• I present to you Episode 60 of Sam and Ross Like Things with special guest, Friend of the Internet, @liss.

  • Consider yourself teased for Episode 60 of Sam and Ross Like Things.

  • Who’s your favorite Final Fantasy VI character? Mine’s Celes Chère.

  • Patriarchal “Production”

    From Bullshit Jobs: A Theory by David Graeber:

    “But as in so many patriarchal social orders, men like to conceive of themselves as doing socially, or culturally, what they like to think of women as doing naturally. “Production” is thus simultaneously a variation on a male fantasy of childbirth, and of the action of a male Creator God who similarly created the entire universe through the sheer power of his mind and words, just as men see themselves as creating the world from their minds and brawn, and see that as the essence of “work,” leaving to women most of the actual labor of tidying and maintaining things to make this illusion possible.”

  • Lies

  • In less than 10 minutes using Ferrite 2, I made a podcast template that will save me hours.

  • I’m excited to upgrade from it when new iPads are announced, but my iPad Air 2 doesn’t feel nearly four years old. A testament to a great product.

  • The 59th episode of Sam and Ross Like Things is now up. I hope it brings you joy! This episode? Revolving Doors & Megaman 2

  • I can’t wait to get an iPhone 🎾.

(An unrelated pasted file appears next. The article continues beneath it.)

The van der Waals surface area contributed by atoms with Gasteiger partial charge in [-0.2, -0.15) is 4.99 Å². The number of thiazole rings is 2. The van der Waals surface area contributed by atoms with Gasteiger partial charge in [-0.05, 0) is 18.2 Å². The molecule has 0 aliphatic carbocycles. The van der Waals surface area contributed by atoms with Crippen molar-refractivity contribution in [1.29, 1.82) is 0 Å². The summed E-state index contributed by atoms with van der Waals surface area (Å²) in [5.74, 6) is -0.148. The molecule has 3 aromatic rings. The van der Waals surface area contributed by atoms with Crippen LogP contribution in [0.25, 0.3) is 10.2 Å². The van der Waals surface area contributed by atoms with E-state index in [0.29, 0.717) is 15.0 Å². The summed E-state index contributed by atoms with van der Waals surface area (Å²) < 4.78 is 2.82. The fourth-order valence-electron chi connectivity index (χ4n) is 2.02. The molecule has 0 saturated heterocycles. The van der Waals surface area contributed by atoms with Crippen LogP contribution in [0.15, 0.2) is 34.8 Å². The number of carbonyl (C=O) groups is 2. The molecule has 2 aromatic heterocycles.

• I love winning arbitrary virtual pins on my iPhone X running Micro.blog!

  • Happy Apple Event Day! May the exact piece of expensive, yet fulfilling technology you desire be released for sale.

  • “I like Storm better with a mohawk”—my 11 year old daughter.

    We all do kid. We all do.

  • Tomorrow, @rosscatrow and I record Episode 59 of Sam and Ross Like Things. Tell me something you like!

  • No one cares about my Trapper-Keeper

    At the bus stop this morning, I posted a few tweets to Twitter about a messed up traffic intersection. I was snarky and I wasn’t particularly kind.

    It caused me stress. It caused me stress to have Twitter on my phone again. It caused me stress to have those posts up there at all—would people reply? What if someone replied and was mean?

    Later, it caused me stress when people didn’t reply, or fave, or retweet my perfect tweets. Why didn’t the Mayor send me a direct message telling me that not only would he fix it, but that we should totally hang out and be best friends?


    The fall break after I graduated from high school I went back to see some friends in the school play. I was sitting on a bench outside the auditorium and a senior I used to do colorguard with came up to me very, very stressed out. For some reason I never found out, she needed the bench I was on to move immediately. It needed to be in that hallway over there or the play would be unprofessional and ruined. It was very important. So, of course, I moved it.